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I focus almost exclusively on PvP, whether solo, small gang, or large bloc warfare. In the past, I've been a miner, mission runner, and faction warfare jockey. I'm particularly interested in helping high-sec players get into 0.0 combat.

Friday, July 26, 2013

Show us on the doll where he shot you…

I had considered writing an “about me” post to inaugurate this new blog, but I certainly wouldn’t read such a post from someone else.  When I started reading Eve blogs, I was looking for tips to help improve my PvP, not learn about personalities.  I found Jester’s Trek, Poetic Discourse, and The Altruist, great blogs filled with tips I used to improve my flying.  Each expansion changes the rules and the “way” to fly, so we need a continuous stream of articles to help coach the younger players.  Those who have knowledge need to pass it on, particularly in Eve.  Hopefully, those of you who choose to comment will correct me where I’m wrong.  This blog’s goal is to serve as a resource to encourage and help new folks interested in PvP, null-sec, and low-sec combat.

But what does that mean, PvP?

The term gets thrown around quite a bit as the other half of the spectrum with PvE, but there are many types of PvP, and they each impart a very different skill-sets.  In ascending order of skill (in my opinion) are:

  • Bloc Warfare: I’m confident that any high-sec mission runner has the skill to join a null-sec alliance and PvP during major wars.  Also known as “blobs”, these fleets consist of 70-80% DPS ships whose job consists of finding a target the FC calls primary, locking it, and pressing F1.  The more advanced among these folks know how to align and broadcast for reps when taking damage.  Whether you survive or die is more due to the strategies of the various commanders than anything you yourself do.
  • Gate Camps: Sitting on a gate in a high-traffic area, these gangs, usually of between 10-20 people, attack anyone who jumps through the gate.  In null-sec, they usually have at least one interdictor-class ship, but all gate camps have several fast-tacklers (ships with warp scramblers and MWDs) and scouts in the nearby systems to identify targets and threats.  Gate camps are a good way to learn the capabilities of your ship – or various ships – and dip your toe in a diversified fleet.  Usually, comms discipline is casual enough that you can ask questions, and the chances of dying are very, very low if your fleet is properly scouted.  However, you’re not going to have balanced or riveting fights.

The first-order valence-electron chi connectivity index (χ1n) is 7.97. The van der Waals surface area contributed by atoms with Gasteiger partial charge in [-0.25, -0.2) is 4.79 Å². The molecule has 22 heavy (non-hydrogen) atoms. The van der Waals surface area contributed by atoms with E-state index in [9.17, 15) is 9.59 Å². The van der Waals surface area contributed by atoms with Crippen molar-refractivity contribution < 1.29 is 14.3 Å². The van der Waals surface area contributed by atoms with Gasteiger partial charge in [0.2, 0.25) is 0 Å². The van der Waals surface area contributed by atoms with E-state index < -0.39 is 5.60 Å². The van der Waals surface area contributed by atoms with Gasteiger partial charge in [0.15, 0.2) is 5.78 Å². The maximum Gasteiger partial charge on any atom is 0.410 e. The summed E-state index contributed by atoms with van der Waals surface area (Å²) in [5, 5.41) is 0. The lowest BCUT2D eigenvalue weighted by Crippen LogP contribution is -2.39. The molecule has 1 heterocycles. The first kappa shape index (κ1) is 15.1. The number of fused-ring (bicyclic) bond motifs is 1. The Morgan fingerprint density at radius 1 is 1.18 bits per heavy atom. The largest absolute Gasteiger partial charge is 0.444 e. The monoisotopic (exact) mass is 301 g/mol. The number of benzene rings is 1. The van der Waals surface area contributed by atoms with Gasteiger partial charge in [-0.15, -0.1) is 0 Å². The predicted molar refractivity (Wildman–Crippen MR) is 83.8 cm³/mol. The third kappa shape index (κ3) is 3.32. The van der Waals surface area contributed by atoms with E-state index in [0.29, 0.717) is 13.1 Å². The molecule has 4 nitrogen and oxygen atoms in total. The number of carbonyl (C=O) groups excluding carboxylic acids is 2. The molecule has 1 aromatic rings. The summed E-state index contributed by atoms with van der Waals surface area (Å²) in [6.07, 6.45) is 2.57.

• High-Sec Warfare: Some corporations exist solely to declare war on alliances with thousands of members and trawl the corridors near trade hubs, looking for easy kills.  This form of PvP requires more skill than gate camps, since you may need to find your targets, but you still will have complete control over the circumstances, so you are very unlikely to lose your ship.  This PvP is akin to U-boats attacking an unarmed convoy.  You will get juicy kills, but won’t face any danger.
  • Low-sec Gang Pirating: As low-sec PvP, you can be attacked at any time, and this carries inherent risk.  At any time, you could run into enemy gate camps or roamers and have to think on your feet.  Cyno fields can bring reinforcements at any time, too.  However, as predators, you will have space you frequently hunt and will know the normal patterns in the flow of traffic and enemies you’ll face.  You’ll still be in control of which engagements you take and which you avoid.  Individual pilots need to be much more aware and capable within their ships, but these groups usually bring overwhelming force, so occasional mistakes by one pilot don’t tend to cost them victory.
  • Faction Warfare: I almost put this one sixth, after the next type of PvP.  Some faction warfare is done in groups, but a lot of it is solo.  However, because of the mechanics, getting “surprise” fights is somewhat difficult.  Skill lies in knowing the capabilities of your ship and the ships you consider engaging.  If you know which fights to take and which to pass up, you’ll do fine.  Enemy reinforcements will be slow to arrive in FW sites, which offer considerable protection.
  • Corp/Alliance Doctrine Roams: Using fleet compositions that have been well-tested by your corporation/alliance, you and your mates travel through either null or low-sec and engage anyone you find.  FCs, scouts, tacklers (including bubblers) and logistics (reppers) require more skill than DPS pilots, but you do need to know the various engagement ranges and strategies to use versus a wide host of enemies.  You also need to be familiar with your role in the fleet and the protocol on fleet comms.